Allow me to begin this article in a traditional way by quoting the dictionary definition of "objective evidence" from a scientific point of view: "To be called science, an investigative method must follow specific principles of reasoning to collect observable, verifiable, and measurable evidence. The scientific method involves collecting data through observation and experimentation, and proposing and testing hypotheses." 1


Applying this definition to Chapter 8 of J-STD-001H (the "3 pages" mentioned in the title), we can see what needs to be done to meet the new requirements. Starting in 2020, J-STD-001 removes the industry-used ROSE test limit of 1.56μg/cm2nacl-equivalent ions or ionizable flux residues, which is a major concern for many companies.


This is understandable, given that the test has been the industry's only accepted standard measure of PCBA ion cleanliness since the 1970s. Think about that for a moment. When the standard was set in the 1970s, components were made with rosin flux containing about 35% solids and then cleaned with ozone-destroying chemicals. It was the era of gas-guzzling land yachts, power cars, bell-bottoms, platform shoes and sideburns. Those days are long gone, but while other electronic technology has changed, testing standards have not. Think about how much PCb, their components, and the way they are made have changed.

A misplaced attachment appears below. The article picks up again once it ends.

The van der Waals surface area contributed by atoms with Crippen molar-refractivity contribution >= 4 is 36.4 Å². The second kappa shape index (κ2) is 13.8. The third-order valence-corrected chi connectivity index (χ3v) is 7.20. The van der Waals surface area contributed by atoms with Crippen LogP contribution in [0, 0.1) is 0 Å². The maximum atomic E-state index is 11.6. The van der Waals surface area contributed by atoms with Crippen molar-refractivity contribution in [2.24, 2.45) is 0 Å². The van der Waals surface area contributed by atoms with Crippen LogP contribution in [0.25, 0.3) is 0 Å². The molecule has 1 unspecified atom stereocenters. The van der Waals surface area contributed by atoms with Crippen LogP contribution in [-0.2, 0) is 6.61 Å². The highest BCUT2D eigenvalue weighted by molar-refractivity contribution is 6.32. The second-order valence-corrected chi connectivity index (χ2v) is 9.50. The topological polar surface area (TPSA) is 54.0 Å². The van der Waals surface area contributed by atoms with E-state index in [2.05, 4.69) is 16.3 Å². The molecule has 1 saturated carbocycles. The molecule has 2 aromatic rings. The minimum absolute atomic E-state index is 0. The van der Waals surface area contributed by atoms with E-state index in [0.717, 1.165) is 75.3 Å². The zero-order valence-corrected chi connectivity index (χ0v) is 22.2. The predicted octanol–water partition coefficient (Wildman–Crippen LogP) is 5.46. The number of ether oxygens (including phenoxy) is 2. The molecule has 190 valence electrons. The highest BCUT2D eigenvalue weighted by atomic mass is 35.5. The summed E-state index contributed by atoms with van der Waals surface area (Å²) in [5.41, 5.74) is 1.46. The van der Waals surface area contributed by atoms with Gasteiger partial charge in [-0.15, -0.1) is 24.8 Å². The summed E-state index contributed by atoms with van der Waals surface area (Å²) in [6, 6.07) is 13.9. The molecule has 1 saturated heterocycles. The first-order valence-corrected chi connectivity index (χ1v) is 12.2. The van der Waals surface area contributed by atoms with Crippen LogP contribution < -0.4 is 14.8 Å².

The industry has made great progress in processing capacity and miniaturization technology. But even though the industry has undergone such dramatic changes, acceptance criteria will not change until 2020. Of course, it can be said that even if the ROSE test limit is completely removed, the standard has not changed much.